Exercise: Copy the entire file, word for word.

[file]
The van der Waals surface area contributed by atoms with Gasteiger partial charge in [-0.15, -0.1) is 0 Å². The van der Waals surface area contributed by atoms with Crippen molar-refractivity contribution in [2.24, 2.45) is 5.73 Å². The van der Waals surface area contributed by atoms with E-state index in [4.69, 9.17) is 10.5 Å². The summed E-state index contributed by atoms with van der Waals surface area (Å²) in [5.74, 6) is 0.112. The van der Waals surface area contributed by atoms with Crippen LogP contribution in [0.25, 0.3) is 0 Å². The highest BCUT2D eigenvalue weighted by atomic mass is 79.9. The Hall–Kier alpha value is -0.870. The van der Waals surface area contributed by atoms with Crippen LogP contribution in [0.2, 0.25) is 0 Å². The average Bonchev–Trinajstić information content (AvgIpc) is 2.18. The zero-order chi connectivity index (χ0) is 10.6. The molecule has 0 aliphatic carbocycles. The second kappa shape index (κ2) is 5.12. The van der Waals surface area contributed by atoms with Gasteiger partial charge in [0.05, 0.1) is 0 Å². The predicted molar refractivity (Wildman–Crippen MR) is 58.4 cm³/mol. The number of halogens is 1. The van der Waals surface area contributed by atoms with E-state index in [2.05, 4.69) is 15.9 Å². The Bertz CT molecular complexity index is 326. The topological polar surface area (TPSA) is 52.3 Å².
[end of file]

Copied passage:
The van der Waals surface area contributed by atoms with Gasteiger partial charge in [-0.15, -0.1) is 0 Å². The van der Waals surface area contributed by atoms with Crippen molar-refractivity contribution in [2.24, 2.45) is 5.73 Å². The van der Waals surface area contributed by atoms with E-state index in [4.69, 9.17) is 10.5 Å². The summed E-state index contributed by atoms with van der Waals surface area (Å²) in [5.74, 6) is 0.112. The van der Waals surface area contributed by atoms with Crippen LogP contribution in [0.25, 0.3) is 0 Å². The highest BCUT2D eigenvalue weighted by atomic mass is 79.9. The Hall–Kier alpha value is -0.870. The van der Waals surface area contributed by atoms with Crippen LogP contribution in [0.2, 0.25) is 0 Å². The average Bonchev–Trinajstić information content (AvgIpc) is 2.18. The zero-order chi connectivity index (χ0) is 10.6. The molecule has 0 aliphatic carbocycles. The second kappa shape index (κ2) is 5.12. The van der Waals surface area contributed by atoms with Gasteiger partial charge in [0.05, 0.1) is 0 Å². The predicted molar refractivity (Wildman–Crippen MR) is 58.4 cm³/mol. The number of halogens is 1. The van der Waals surface area contributed by atoms with E-state index in [2.05, 4.69) is 15.9 Å². The Bertz CT molecular complexity index is 326. The topological polar surface area (TPSA) is 52.3 Å².